Introduction to Cinema Studies
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Division: The New School for Public Engagement
School: School of Media Studies
Course Number: NFLM 2400
Course Format: Lecture
Location: NYC campus, Online
Permission Required: No
- Media Studies
- Film & Video History, Theory & Criticism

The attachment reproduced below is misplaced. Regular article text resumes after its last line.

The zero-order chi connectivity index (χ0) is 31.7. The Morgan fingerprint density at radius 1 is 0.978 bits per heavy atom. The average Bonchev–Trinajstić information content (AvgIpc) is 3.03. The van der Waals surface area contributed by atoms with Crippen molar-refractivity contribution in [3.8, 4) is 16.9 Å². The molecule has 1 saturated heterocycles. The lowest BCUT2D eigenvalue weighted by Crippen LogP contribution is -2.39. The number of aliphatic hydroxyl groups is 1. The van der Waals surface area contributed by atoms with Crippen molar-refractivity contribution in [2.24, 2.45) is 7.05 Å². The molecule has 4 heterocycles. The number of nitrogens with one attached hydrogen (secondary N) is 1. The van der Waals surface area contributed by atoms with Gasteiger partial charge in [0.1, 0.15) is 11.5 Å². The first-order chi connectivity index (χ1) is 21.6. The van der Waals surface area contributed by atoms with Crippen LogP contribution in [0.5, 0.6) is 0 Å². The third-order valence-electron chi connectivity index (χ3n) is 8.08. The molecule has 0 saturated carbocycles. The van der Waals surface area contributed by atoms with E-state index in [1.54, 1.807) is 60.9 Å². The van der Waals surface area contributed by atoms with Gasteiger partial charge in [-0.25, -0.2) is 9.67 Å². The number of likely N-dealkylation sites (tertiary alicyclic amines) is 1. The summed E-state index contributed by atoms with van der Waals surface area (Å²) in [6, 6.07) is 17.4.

Everyone appreciates film, but cinema studies is not merely movie appreciation. As an academic discipline, cinema studies explores the techniques filmmakers use to make meaning and the various frameworks within which viewers understand those meanings. This course explores the key concepts of cinematic communication and meaning: the shot and its relation to other shots in a sequence; the composition of shots; camera movement; editing; sound; mise-en-scène; and the relationship between form and content. These aesthetic concerns are grounded in theoretical approaches, including realism, genre, auteurs, stars and national cinemas, and methodologies based on ideology, psychoanalysis, feminism and postmodernism. The class views and discusses a range of classic films (and excerpts from others) as students develop a cinematic vocabulary and the ability to read a film through critical analysis. Students are also encouraged to see and critique current first-run features in order to explore one another's reactions to today's commercial cinema. The following films are assigned: Battleship Potemkin (Sergei Eisenstein, 1925), Some Like It Hot (Billy Wilder, 1959), Psycho (Alfred Hitchcock, 1960), Cleo from 5 to 7 (Agnes Varda, 1961), The Conformist (Bernardo Bertolucci, 1970), The Conversation (Francis Ford Coppola, 1974), Do the Right Thing (Spike Lee, 1989). For the most part, students must watch the assigned films on their own time on DVD or online.